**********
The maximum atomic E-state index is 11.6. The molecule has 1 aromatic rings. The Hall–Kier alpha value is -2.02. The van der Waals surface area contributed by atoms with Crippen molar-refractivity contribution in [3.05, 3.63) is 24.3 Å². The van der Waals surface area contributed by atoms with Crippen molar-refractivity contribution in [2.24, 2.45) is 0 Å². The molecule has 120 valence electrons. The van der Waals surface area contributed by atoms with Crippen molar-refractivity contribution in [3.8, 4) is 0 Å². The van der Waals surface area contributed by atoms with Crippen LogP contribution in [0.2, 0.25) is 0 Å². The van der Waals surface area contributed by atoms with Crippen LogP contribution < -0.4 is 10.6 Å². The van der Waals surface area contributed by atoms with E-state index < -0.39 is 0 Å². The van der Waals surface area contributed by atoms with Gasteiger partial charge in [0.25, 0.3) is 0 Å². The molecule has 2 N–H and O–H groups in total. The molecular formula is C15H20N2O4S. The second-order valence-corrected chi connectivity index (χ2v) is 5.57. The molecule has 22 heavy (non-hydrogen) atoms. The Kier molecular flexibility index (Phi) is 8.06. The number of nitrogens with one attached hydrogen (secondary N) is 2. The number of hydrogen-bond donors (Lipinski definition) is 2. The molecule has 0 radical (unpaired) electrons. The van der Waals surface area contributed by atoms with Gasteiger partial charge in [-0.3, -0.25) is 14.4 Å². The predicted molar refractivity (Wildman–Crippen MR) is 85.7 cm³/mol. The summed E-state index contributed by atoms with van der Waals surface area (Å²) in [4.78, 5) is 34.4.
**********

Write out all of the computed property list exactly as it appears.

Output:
The maximum atomic E-state index is 11.6. The molecule has 1 aromatic rings. The Hall–Kier alpha value is -2.02. The van der Waals surface area contributed by atoms with Crippen molar-refractivity contribution in [3.05, 3.63) is 24.3 Å². The van der Waals surface area contributed by atoms with Crippen molar-refractivity contribution in [2.24, 2.45) is 0 Å². The molecule has 120 valence electrons. The van der Waals surface area contributed by atoms with Crippen molar-refractivity contribution in [3.8, 4) is 0 Å². The van der Waals surface area contributed by atoms with Crippen LogP contribution in [0.2, 0.25) is 0 Å². The van der Waals surface area contributed by atoms with Crippen LogP contribution < -0.4 is 10.6 Å². The van der Waals surface area contributed by atoms with E-state index < -0.39 is 0 Å². The van der Waals surface area contributed by atoms with Gasteiger partial charge in [0.25, 0.3) is 0 Å². The molecule has 2 N–H and O–H groups in total. The molecular formula is C15H20N2O4S. The second-order valence-corrected chi connectivity index (χ2v) is 5.57. The molecule has 22 heavy (non-hydrogen) atoms. The Kier molecular flexibility index (Phi) is 8.06. The number of nitrogens with one attached hydrogen (secondary N) is 2. The number of hydrogen-bond donors (Lipinski definition) is 2. The molecule has 0 radical (unpaired) electrons. The van der Waals surface area contributed by atoms with Gasteiger partial charge in [-0.3, -0.25) is 14.4 Å². The predicted molar refractivity (Wildman–Crippen MR) is 85.7 cm³/mol. The summed E-state index contributed by atoms with van der Waals surface area (Å²) in [4.78, 5) is 34.4.